The adult Sunday School classes at my church are studying James chapter five tomorrow. This chapter begins with a stern warning to rich and oppressive landowners:

1 Now listen, you rich people, weep and wail because of the misery that is coming upon you. 2 Your wealth has rotted, and moths have eaten your clothes. 3 Your gold and silver are corroded. Their corrosion will testify against you and eat your flesh like fire. You have hoarded wealth in the last days. 4 Look! The wages you failed to pay the workmen who mowed your fields are crying out against you. The cries of the harvesters have reached the ears of the Lord Almighty. 5 You have lived on earth in luxury and self-indulgence. You have fattened yourselves in the day of slaughter. 6 You have condemned and murdered innocent men, who were not opposing you.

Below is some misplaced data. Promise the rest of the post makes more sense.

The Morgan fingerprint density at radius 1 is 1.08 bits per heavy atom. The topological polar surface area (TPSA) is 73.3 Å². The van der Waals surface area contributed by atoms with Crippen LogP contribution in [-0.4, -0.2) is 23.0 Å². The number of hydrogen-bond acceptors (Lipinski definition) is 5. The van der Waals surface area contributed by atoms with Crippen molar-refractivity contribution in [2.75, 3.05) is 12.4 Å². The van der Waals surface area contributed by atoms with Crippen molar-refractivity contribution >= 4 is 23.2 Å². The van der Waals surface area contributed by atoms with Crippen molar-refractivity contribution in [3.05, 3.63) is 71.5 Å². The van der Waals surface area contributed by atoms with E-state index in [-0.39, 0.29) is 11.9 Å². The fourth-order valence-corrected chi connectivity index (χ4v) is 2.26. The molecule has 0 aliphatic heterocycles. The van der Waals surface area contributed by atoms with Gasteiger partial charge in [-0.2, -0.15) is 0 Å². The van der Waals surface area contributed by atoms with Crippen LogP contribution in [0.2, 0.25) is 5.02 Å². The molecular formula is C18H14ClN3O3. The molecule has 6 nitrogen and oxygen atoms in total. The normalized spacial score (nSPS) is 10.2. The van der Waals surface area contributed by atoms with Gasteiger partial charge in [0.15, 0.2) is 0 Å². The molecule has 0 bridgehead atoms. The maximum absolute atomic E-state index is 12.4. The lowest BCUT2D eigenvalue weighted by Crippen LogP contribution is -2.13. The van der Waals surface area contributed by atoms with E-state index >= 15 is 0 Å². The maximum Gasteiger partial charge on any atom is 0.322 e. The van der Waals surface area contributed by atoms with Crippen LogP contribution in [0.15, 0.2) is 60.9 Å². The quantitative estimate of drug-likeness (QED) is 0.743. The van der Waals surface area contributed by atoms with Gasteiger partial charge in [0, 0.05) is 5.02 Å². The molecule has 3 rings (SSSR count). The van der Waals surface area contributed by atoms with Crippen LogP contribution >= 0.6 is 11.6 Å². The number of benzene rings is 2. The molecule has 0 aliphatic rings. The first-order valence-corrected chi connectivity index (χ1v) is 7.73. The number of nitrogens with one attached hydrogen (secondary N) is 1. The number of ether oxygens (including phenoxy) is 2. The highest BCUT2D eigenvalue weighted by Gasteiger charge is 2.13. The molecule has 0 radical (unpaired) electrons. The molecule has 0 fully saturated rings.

In God’s providential timing, tomorrow is also the Sunday that we will be collecting money for Christmas in August. What, you may ask, does a warning to the rich have to do with collecting an offering at church? It all goes back to the title of this post: wealth, my friend, is a relative term. In studying for my lesson tomorrow, I read the following statement in a commentary on James:
The second complaint James made was against the wanton indulgence of the rich. They lived luxuriously and in wastefulness. They went beyond what could be justified under any conditions; they flaunted their riches and wasted them in excesses. Israel had been plagued by such people in almost every generation. Prophets like Amos cried out against such luxury when the poor were starving. This matter raises a question concerning ourselves. Most of us are not rich, but we have an abundance of the necessities of life. Will God overlook our unconcern for the multitudes of people in our world who lack the minimum food and clothing needed for survival?